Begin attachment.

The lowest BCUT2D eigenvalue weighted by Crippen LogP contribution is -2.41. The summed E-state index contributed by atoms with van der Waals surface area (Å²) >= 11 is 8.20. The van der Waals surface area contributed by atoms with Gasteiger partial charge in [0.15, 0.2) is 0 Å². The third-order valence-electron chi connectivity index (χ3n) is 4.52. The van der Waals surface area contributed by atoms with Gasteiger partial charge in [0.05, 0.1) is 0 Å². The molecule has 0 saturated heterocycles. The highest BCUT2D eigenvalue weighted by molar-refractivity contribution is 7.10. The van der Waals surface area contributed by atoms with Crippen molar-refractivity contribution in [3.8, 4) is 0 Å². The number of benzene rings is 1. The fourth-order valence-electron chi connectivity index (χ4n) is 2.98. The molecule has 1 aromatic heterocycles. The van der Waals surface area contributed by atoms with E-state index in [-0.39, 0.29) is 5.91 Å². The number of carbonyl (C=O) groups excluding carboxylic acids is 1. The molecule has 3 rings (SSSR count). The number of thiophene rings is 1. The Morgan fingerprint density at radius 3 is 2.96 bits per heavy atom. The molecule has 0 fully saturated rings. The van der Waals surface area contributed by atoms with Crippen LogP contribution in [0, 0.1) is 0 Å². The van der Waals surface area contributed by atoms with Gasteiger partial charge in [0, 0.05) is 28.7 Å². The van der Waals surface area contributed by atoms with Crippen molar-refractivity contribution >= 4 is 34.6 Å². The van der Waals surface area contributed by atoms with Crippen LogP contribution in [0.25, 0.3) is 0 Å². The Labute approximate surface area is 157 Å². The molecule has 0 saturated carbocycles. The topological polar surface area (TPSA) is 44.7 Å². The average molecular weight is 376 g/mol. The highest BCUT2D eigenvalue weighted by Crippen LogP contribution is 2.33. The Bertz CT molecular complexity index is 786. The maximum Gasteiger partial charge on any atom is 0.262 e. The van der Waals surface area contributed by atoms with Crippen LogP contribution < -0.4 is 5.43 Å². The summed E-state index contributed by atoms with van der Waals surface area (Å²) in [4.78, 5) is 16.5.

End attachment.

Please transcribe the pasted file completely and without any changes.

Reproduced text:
The lowest BCUT2D eigenvalue weighted by Crippen LogP contribution is -2.41. The summed E-state index contributed by atoms with van der Waals surface area (Å²) >= 11 is 8.20. The van der Waals surface area contributed by atoms with Gasteiger partial charge in [0.15, 0.2) is 0 Å². The third-order valence-electron chi connectivity index (χ3n) is 4.52. The van der Waals surface area contributed by atoms with Gasteiger partial charge in [0.05, 0.1) is 0 Å². The molecule has 0 saturated heterocycles. The highest BCUT2D eigenvalue weighted by molar-refractivity contribution is 7.10. The van der Waals surface area contributed by atoms with Crippen molar-refractivity contribution in [3.8, 4) is 0 Å². The number of benzene rings is 1. The fourth-order valence-electron chi connectivity index (χ4n) is 2.98. The molecule has 1 aromatic heterocycles. The van der Waals surface area contributed by atoms with E-state index in [-0.39, 0.29) is 5.91 Å². The number of carbonyl (C=O) groups excluding carboxylic acids is 1. The molecule has 3 rings (SSSR count). The number of thiophene rings is 1. The Morgan fingerprint density at radius 3 is 2.96 bits per heavy atom. The molecule has 0 fully saturated rings. The van der Waals surface area contributed by atoms with Crippen LogP contribution in [0, 0.1) is 0 Å². The van der Waals surface area contributed by atoms with Gasteiger partial charge in [0, 0.05) is 28.7 Å². The van der Waals surface area contributed by atoms with Crippen molar-refractivity contribution >= 4 is 34.6 Å². The van der Waals surface area contributed by atoms with Crippen LogP contribution in [0.25, 0.3) is 0 Å². The Labute approximate surface area is 157 Å². The molecule has 0 saturated carbocycles. The topological polar surface area (TPSA) is 44.7 Å². The average molecular weight is 376 g/mol. The highest BCUT2D eigenvalue weighted by Crippen LogP contribution is 2.33. The Bertz CT molecular complexity index is 786. The maximum Gasteiger partial charge on any atom is 0.262 e. The van der Waals surface area contributed by atoms with Crippen LogP contribution < -0.4 is 5.43 Å². The summed E-state index contributed by atoms with van der Waals surface area (Å²) in [4.78, 5) is 16.5.